Common sense would dictate that, say, the green leaf-dwellers on Kauai would be most closely related to those on Oahu. But here, appearances were deceiving. Spiders that looked the same weren't always kissing cousins. Nor did a spider's closest relatives always live on the same island. Instead, Gillespie found an intriguing story of colonization and adaptive speciation.

As each island rose from the waves and became suitable for habitation, these spiders "either hopped down the chain and stayed in their form or, when they landed on a new island, a maroon one would become a little brown one because there weren't little brown ones there already," Gillespie says. Here, isolation worked in the spiders' favor: With thousands of miles of ocean surrounding the islands, no other spiders were present to compete with. "It's almost like there's a race - who can fill the space first by dispersing or evolving into it?"

The fact that the islands have similar food webs eases their transitions; a similar handful of ecological niches exists on every island. The theory is borne out by Hawaii's web-spinning Tetragnathids as well as other spiders. Gillespie and her colleagues have established that while the same four web types are found on each island, those spiders spinning similar webs aren't closely related; each species evolved its web architecture independently.

The distribution of species provided Gillespie with even more clues about how ecological communities assemble. Kauai and Oahu, the oldest islands, had the largest percentage of unique species, but fewer species overall. Middle-aged Maui had the largest total number of native species. Young Hawaii had the fewest number of endemic spiders; too little time had passed for more to evolve.

"What seems to be happening is you get things piling into communities and you get more species than you expect given the environment," Gillespie says. As time passes, some of these go extinct and the species number aligns more closely with the ecology.

Gillespie is now finding the same story replayed across the Pacific. In the Society Islands, the Marquesas, Micronesia, and elsewhere, Gillespie has found repeating sets of spiders with family trees as complex as Hawaii's Tetragnathids.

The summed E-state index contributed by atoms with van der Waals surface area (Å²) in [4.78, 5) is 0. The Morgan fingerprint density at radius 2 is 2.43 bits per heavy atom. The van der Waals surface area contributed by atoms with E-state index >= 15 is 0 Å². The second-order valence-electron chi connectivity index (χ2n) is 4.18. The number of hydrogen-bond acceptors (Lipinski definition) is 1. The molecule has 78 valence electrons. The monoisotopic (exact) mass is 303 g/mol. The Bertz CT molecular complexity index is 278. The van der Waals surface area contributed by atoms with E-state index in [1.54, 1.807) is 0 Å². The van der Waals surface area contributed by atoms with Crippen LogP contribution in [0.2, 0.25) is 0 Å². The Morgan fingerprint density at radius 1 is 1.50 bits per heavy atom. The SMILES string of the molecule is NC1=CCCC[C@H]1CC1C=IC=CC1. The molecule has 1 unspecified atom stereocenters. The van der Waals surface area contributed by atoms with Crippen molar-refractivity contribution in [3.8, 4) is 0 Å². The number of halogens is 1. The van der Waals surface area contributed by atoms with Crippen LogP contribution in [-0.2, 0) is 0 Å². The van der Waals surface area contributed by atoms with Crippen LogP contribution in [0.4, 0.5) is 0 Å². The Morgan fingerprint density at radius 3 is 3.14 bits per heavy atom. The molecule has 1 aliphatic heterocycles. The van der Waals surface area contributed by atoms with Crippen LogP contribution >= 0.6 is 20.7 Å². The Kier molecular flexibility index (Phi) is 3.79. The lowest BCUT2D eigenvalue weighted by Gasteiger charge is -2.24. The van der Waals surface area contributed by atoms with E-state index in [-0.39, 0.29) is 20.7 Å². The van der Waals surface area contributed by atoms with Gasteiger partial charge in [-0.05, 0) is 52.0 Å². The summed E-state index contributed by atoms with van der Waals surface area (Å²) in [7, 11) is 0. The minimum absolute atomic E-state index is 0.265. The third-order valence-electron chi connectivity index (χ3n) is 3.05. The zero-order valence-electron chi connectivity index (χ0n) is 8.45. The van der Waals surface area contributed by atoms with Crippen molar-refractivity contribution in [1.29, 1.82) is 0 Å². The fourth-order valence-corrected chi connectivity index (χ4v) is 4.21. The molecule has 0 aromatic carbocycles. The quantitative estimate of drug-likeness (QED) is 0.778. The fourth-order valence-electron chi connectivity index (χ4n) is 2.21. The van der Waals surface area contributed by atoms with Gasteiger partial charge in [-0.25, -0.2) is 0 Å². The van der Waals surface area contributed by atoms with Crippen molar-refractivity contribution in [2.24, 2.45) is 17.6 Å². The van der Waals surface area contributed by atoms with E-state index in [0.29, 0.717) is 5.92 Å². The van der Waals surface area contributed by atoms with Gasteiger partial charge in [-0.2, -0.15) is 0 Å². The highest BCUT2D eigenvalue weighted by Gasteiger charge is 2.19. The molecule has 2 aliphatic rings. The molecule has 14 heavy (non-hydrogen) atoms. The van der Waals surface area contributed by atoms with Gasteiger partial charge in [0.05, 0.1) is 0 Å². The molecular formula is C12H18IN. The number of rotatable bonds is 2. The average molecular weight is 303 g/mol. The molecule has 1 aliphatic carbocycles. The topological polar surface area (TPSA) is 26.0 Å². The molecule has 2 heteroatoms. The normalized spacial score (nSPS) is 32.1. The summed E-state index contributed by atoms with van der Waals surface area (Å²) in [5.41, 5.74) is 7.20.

Gillespie's studies of past colonization could help predict how island ecosystems will respond to today's tidal wave of new species. The growing popularity of jet travel and overseas shipping have besieged islands from Madagascar to Guam with an unprecedented number of new species. And when it comes to repelling newcomers, Gillespie is finding that not all islands are equal. An island's degree of isolation plays a strong part.

Islands that are isolated, Gillespie has found, should be more resilient to invasions over the short term. Some islands are isolated by their remote geographic location. Others are environmentally isolated; their altitude allows them to make their own weather. Both types of islands tend to have relatively few species with robust populations. However, success has lulled these creatures into producing fewer offspring - and that's a recipe for disaster in an age of invasion. "Island species have arisen in the context of limited species dispersal," Gillespie has written. "During prolonged habitat modification, they are likely to be swamped by non-natives."

Closer to home

Just back from a year's sabbatical in Montpellier, France, Gillespie is now focused on more local matters. As director of the Essig Museum of Entomology she is overseeing the transfer of more than 4.5 million pinned and labeled specimens from their historic home in Wellman Hall to the Valley Life Sciences Building. The move will bring all of the Berkeley Natural History Museums under one roof this fall, promoting the study of plant-insect interactions and other community ecology research.

Gillespie is also the director of another Berkeley Natural History Museums program called Exploring California Biodiversity. Each fall, graduate students funded by the National Science Foundation are paired with a class from local schools. Each class also gets to visit one of Berkeley's field stations in Big Sur, Northern California, or the Sierra Nevada.

"Right now, there's a tremendous disconnect between the exciting research that's going on in academia and what the general public hears about," Gillespie says. "This program is a way of fostering a culture of communicating science among our students." In turn, local schoolchildren get a first-hand glimpse of the ecology right outside their windows. Someday, a few of them might even be inspired to canopy their own beds with the webs of California spiders.